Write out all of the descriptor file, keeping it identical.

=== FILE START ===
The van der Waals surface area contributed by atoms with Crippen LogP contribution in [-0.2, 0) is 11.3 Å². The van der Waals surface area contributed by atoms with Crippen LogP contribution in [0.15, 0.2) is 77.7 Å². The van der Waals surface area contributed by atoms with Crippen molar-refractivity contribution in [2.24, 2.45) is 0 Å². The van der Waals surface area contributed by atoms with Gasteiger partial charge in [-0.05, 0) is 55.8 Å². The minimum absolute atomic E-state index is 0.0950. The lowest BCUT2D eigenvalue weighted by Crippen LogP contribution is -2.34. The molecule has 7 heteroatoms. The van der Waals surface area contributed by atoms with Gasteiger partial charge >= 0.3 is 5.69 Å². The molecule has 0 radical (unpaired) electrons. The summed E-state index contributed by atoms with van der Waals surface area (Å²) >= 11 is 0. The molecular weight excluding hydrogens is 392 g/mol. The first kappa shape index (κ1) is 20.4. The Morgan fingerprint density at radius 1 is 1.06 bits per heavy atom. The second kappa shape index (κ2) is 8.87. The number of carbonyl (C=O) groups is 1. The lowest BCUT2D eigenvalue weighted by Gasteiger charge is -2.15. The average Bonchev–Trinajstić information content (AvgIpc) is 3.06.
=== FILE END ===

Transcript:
The van der Waals surface area contributed by atoms with Crippen LogP contribution in [-0.2, 0) is 11.3 Å². The van der Waals surface area contributed by atoms with Crippen LogP contribution in [0.15, 0.2) is 77.7 Å². The van der Waals surface area contributed by atoms with Crippen molar-refractivity contribution in [2.24, 2.45) is 0 Å². The van der Waals surface area contributed by atoms with Gasteiger partial charge in [-0.05, 0) is 55.8 Å². The minimum absolute atomic E-state index is 0.0950. The lowest BCUT2D eigenvalue weighted by Crippen LogP contribution is -2.34. The molecule has 7 heteroatoms. The van der Waals surface area contributed by atoms with Gasteiger partial charge >= 0.3 is 5.69 Å². The molecule has 0 radical (unpaired) electrons. The summed E-state index contributed by atoms with van der Waals surface area (Å²) >= 11 is 0. The molecular weight excluding hydrogens is 392 g/mol. The first kappa shape index (κ1) is 20.4. The Morgan fingerprint density at radius 1 is 1.06 bits per heavy atom. The second kappa shape index (κ2) is 8.87. The number of carbonyl (C=O) groups is 1. The lowest BCUT2D eigenvalue weighted by Gasteiger charge is -2.15. The average Bonchev–Trinajstić information content (AvgIpc) is 3.06.